Even the Aga Khan had voiced his concerns: “The bitter enmity now raised by the League and its leaders will have to be paid for a hundred percent.’
At the end of March 1946, Jinnah had consulted with Lt.-Gen. Sir Arthur Smith, the deputy commander-in-chief of the British Indian Army, about the security of Pakistan. The general had stated unequivocally that without a full Punjab and a full Bengal, Pakistan wouldn’t survive. This gave Jinnah pause and ‘barely a year before independence, Jinnah essentially gave up the demand for Pakistan.’
But soon the Pakistan fever returned. Among other initiatives, he started a secret correspondence with Winston Churchill who ended up putting his support behind the idea of Pakistan, turning around many skeptical members of parliament. This has led Alex von Tunzelmann to call him Pakistan’s uncle.
To push his argument, Jinnah famously declared to much applause among the Muslims: ‘We will have India divided or India destroyed.’ Eventually the Crown granted his wish. But what he got was a ‘moth-eaten’ Pakistan.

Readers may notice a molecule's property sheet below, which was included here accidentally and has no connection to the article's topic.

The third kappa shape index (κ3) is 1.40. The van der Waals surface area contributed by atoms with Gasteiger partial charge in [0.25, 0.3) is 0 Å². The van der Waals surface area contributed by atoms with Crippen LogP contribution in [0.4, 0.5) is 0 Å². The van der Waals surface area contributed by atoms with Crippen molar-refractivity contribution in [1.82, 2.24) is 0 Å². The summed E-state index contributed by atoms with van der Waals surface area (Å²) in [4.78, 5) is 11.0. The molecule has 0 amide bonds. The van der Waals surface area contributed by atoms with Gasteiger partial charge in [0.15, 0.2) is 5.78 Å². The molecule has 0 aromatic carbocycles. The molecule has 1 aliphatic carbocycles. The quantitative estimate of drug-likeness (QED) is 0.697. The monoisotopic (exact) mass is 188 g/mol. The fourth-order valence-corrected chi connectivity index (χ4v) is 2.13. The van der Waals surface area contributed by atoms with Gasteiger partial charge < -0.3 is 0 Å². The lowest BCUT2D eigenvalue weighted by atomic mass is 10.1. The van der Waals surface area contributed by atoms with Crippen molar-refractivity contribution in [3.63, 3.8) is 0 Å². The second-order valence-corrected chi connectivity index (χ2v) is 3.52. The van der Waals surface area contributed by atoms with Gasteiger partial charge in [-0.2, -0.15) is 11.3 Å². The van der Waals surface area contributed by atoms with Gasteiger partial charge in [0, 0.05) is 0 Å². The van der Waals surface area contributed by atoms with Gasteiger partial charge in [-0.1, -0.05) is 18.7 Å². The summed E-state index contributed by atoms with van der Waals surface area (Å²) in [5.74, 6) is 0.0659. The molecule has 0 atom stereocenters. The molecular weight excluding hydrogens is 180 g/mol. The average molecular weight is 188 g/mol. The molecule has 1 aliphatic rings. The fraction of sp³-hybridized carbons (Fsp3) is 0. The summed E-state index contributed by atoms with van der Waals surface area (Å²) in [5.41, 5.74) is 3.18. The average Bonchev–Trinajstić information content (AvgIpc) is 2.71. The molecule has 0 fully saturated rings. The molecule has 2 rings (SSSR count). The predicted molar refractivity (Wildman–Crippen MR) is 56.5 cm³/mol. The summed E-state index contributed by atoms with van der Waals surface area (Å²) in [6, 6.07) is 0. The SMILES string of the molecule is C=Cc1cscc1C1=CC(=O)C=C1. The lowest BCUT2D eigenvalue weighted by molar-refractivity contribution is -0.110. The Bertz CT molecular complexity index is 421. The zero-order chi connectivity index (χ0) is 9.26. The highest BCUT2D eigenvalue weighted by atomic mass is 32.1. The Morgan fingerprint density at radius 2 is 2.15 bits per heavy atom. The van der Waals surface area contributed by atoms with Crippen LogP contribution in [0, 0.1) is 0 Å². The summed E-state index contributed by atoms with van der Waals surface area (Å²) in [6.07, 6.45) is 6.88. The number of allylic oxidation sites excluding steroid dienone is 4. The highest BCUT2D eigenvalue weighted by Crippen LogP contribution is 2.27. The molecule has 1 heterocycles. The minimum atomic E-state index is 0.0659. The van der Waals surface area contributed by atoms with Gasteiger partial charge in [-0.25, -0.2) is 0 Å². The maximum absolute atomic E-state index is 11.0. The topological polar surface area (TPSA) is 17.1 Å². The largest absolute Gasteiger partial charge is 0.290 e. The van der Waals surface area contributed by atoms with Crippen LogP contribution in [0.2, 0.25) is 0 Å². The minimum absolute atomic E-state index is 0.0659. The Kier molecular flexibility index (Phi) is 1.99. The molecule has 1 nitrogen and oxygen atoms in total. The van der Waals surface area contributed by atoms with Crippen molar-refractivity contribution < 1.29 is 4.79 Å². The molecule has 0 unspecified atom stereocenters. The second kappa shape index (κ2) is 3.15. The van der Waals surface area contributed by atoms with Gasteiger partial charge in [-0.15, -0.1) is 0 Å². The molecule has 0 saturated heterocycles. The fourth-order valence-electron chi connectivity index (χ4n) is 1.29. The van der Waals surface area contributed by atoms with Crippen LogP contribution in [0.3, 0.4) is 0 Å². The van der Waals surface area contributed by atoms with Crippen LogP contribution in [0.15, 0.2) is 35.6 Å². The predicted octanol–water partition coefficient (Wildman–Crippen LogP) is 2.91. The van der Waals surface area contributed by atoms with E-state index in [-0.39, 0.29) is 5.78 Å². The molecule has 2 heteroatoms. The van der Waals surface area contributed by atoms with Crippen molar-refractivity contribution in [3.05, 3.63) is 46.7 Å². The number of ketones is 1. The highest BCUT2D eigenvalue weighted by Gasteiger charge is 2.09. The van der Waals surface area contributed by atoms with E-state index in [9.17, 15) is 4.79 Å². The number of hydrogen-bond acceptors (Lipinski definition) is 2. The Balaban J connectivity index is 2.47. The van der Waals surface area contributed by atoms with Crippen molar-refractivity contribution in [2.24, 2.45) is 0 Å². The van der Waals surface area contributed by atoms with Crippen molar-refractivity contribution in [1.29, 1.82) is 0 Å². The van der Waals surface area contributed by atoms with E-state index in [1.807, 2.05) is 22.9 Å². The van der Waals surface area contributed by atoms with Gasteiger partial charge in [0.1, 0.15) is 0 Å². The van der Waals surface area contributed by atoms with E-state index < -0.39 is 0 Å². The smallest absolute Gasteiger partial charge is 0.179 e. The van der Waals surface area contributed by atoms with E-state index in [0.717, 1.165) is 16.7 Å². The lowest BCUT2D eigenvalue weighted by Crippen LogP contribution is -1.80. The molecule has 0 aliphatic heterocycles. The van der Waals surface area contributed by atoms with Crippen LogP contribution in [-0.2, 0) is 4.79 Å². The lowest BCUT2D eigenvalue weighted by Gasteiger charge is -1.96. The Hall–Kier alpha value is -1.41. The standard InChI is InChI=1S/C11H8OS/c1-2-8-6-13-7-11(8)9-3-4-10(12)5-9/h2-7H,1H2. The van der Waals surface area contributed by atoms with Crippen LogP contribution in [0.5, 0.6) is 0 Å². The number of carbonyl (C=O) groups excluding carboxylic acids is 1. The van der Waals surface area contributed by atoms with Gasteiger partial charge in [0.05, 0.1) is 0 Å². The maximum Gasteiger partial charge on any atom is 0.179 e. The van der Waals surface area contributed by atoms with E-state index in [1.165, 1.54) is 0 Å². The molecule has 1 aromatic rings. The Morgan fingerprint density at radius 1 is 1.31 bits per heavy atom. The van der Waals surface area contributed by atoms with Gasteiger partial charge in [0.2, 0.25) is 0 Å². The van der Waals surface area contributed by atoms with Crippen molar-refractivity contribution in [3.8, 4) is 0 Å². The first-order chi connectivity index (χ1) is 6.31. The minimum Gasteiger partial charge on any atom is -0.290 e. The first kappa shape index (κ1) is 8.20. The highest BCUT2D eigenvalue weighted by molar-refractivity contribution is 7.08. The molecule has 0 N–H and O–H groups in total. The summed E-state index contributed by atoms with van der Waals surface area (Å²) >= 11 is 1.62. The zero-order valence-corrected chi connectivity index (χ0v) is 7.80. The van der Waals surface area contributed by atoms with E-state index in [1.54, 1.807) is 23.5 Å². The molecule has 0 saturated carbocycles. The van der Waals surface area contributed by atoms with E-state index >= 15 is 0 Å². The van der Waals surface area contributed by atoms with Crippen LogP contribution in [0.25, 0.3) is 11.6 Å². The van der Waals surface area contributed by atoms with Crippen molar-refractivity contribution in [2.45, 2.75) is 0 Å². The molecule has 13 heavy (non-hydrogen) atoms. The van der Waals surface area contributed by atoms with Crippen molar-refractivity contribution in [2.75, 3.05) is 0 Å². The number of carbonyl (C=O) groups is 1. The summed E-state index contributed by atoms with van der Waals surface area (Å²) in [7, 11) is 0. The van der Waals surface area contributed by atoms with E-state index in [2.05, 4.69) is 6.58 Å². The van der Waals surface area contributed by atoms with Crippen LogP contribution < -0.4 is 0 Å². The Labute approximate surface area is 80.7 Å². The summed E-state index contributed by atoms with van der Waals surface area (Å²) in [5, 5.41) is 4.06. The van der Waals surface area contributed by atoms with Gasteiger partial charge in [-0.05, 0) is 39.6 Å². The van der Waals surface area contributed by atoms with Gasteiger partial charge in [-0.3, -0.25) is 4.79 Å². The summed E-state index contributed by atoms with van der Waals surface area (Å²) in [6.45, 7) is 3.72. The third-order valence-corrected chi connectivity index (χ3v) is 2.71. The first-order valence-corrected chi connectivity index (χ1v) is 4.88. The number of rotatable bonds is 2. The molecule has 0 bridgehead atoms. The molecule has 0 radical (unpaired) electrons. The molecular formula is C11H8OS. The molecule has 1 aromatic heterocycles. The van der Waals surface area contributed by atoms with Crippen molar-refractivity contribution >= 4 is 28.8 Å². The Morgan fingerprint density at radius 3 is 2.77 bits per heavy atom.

The carnage that followed the partition was comparable to what had happened during the horrific battle of Somme in the Great War. In one part of Punjab, ‘the killings stopped when there was no one left to kill.’ In another area, ‘Vultures feasted so extravagantly that they could no longer fly.’
People who had lived together as neighbours for centuries, who spoke the same language, ate the same food, played the same games, and dressed in the same clothes, people who had fought together as comrades in arms during the two world wars, turned on each other with a ferocity that would put wild beasts to shame.
Saadat Hasan Manto, the great Urdu writer who migrated from India to Pakistan, wrote graphically about the horrors of partition. He lamented that in his mind, he ‘could not separate India from Pakistan, and Pakistan from India.’
After independence, concerned about the menace of provincialism, Jinnah imposed Urdu as the official language of Pakistan. At Dacca University on 24 March, 1948, Jinnah stated that ‘the state language of Pakistan is going to be Urdu and no other language. Anyone who tries to mislead you is the real enemy of Pakistan.’
The Bengali students jeered and “leaped onto their seats and shouted, ‘No, no!’ as he spoke. The Quaid seemed taken aback, and paused for a moment before resuming his speech. He held no other public meetings before returning to Karachi at the end of the month. It was his first and last visit to East Bengal.”